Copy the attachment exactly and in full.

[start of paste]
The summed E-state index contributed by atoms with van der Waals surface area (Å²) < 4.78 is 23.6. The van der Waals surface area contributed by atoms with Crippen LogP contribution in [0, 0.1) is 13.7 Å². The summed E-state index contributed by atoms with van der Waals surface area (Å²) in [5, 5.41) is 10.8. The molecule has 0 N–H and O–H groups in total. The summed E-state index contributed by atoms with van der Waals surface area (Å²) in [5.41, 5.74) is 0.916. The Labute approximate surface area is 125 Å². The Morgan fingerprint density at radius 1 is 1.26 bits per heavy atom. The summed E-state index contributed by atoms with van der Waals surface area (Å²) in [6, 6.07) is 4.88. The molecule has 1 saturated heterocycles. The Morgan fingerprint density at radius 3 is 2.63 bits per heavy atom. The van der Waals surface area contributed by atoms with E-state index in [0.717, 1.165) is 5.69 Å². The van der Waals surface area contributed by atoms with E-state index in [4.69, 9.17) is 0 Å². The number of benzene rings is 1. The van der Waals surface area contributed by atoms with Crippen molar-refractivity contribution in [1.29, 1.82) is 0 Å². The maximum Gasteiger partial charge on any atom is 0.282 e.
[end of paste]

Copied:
The summed E-state index contributed by atoms with van der Waals surface area (Å²) < 4.78 is 23.6. The van der Waals surface area contributed by atoms with Crippen LogP contribution in [0, 0.1) is 13.7 Å². The summed E-state index contributed by atoms with van der Waals surface area (Å²) in [5, 5.41) is 10.8. The molecule has 0 N–H and O–H groups in total. The summed E-state index contributed by atoms with van der Waals surface area (Å²) in [5.41, 5.74) is 0.916. The Labute approximate surface area is 125 Å². The Morgan fingerprint density at radius 1 is 1.26 bits per heavy atom. The summed E-state index contributed by atoms with van der Waals surface area (Å²) in [6, 6.07) is 4.88. The molecule has 1 saturated heterocycles. The Morgan fingerprint density at radius 3 is 2.63 bits per heavy atom. The van der Waals surface area contributed by atoms with E-state index in [0.717, 1.165) is 5.69 Å². The van der Waals surface area contributed by atoms with E-state index in [4.69, 9.17) is 0 Å². The number of benzene rings is 1. The van der Waals surface area contributed by atoms with Crippen molar-refractivity contribution in [1.29, 1.82) is 0 Å². The maximum Gasteiger partial charge on any atom is 0.282 e.